Anise Swallowtailcolumbine, Hall’s lomatium, leichtlin’s camas, New England Aster, lantana
Eastern Black
Swallowtail
Blue Mistflower, Milkweed, phlox
Giant Swallowtaillantana, orange, Pale Purple Coneflower, Purple Coneflower
Pipevine Swallowtail_______azalea, Common Butonbush, honeysuckle, orchid, Mexican Sunflower (Tithonia)
Spicebush Swallowtail         .Joe-Pye Weed, Sweet Joe Pye Weed, jewelweed, lantana, honeysuckle, Mexican Sunflower (Tithonia)
Eastern Tiger
Swallowtail
Bee Balm (Monarda), Common Buttonbush, honeysuckle, sunflower, Mexican Sunflower (Tithonia)
Zebra SwallowtailMilkweed, Joe-Pye WeedSweet Joe Pye Weed, red clover, Zinnia, Cosmos sulphureus, lantana, pentas, daisy
MonarchMilkweedNew England Aster, red clover, Zinnia, Cosmos sulphureus, lantana, pentas, daisy, Mexican Sunflower (Tithonia)
ViceroyMilkweedNew England Aster, red clover, Zinnia, Cosmos sulphureus, lantana, pentas, daisy, rotting fruit
Red-Spotted
Purple
rotting fruit, dung, Purple Coneflower, small white flowers such as a white buddleia
Great Spangled
Fritillary
MilkweedNew England Aster, red clover, Zinnia, Cosmos sulphureus, lantana, pentas, daisy
Variegated FritillaryJoe Pye Weed, hibiscus, red clover, Milkweeds, composite family
Meadow Fritillarydandelion, daisy, black-eyed susans, Purple Coneflower
Mourning Cloakrotting fruit, dung, New Jersey Tea, lilac
Question Markrotting fruit, dung, New England Aster, sweet pepperbush
Green Commadung, carrion, rotting fruit, puddles
Red AdmiralCosmos sulphureus, rotting fruit, gaillardia, Butterfly Milkweed
Painted LadyLance-Leaf Coreopsis, buckwheat, red clover, lantana, Giant Ironweed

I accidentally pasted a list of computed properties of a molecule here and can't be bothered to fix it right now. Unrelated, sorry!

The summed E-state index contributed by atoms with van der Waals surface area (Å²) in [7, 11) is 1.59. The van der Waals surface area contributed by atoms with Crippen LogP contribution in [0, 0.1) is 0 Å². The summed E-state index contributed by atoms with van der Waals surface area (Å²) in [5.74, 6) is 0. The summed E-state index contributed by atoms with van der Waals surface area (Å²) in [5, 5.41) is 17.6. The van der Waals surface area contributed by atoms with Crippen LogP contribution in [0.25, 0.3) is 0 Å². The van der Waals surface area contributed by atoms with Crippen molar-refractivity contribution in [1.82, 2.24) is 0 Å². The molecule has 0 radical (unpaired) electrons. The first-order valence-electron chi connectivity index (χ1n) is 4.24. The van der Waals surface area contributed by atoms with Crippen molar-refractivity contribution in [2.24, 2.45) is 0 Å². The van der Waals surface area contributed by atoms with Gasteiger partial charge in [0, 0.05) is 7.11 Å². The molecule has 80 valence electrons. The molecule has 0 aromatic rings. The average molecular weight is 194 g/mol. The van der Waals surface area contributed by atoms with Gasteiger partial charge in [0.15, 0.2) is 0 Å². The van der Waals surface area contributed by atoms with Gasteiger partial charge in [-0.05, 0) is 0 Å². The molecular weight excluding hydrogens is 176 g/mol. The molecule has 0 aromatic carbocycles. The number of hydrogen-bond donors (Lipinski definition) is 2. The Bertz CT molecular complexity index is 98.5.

American Painted
Lady
burdock, daisy, everlastings, mallows, Malva sylvestris, yarrow, Zinnia, heliotrope
BuckeyeGaillardia, lantana, Cosmos sulphureus, clovers
Baltimore
Checkerspot
Lobelia, Coneflower, Gaillardia
Pearl CrescentZinnia, daisies, clovers, Showy Goldenrod
Great Purple
Hairstreak
daisy, Purple Coneflower, Pale Purple Coneflower, clovers
Gray Hairstreakyarrow, mint, Goldenrod, white sweet clover
American Copperdaisy, dandelion, clovers, Milkweed
Tailed Bluedaisy, dandelion, clovers, Milkweed
Spring Azurecoltsfoot, daisy, Milkweed, Coreopsis, privet, New Jersey Tea
Cloudless Sulphurhibiscus, cassia, pentas, bougainvillea, Cardinal Flower
Clouded Sulphurclovers, dandelion, phlox, Milkweed
Orange Sulphurclovers, dandelion, ParsleyZinnia, composite family
Dogfaceclovers, Coreopsis, Thistle, Verbena
Checkered Whitedandelion, GaillardiaPurple Coneflower
Cabbage Whitemustards, Asters, dandelions, clover, Blazing Star, mint
Zebra Longwinghibiscus, pentas, lantana, Mistflower
Gulf Fritillaryhibiscus, Common Buttonbush, pentas, lantana
Malachiterotting fruit, dung, mud

My Favorites

There are a few nectar plants that attract so many butterflies in my garden! Therefore, I will always make sure I have them every year. They are: ZinniaTithonia, Butterfly Bush, Lantana, and Milkweed (which doubles as a host plant for Monarchs).

If you are interested in raising caterpillars to butterflies then you will also want to plant what the caterpillars eat. In addition to nectar plants, plant host plants for the caterpillars. With both, the butterflies will stay around longer and will lay eggs. Before long, you will have eggs/caterpillars to watch as they go through the incredible journey to become butterflies.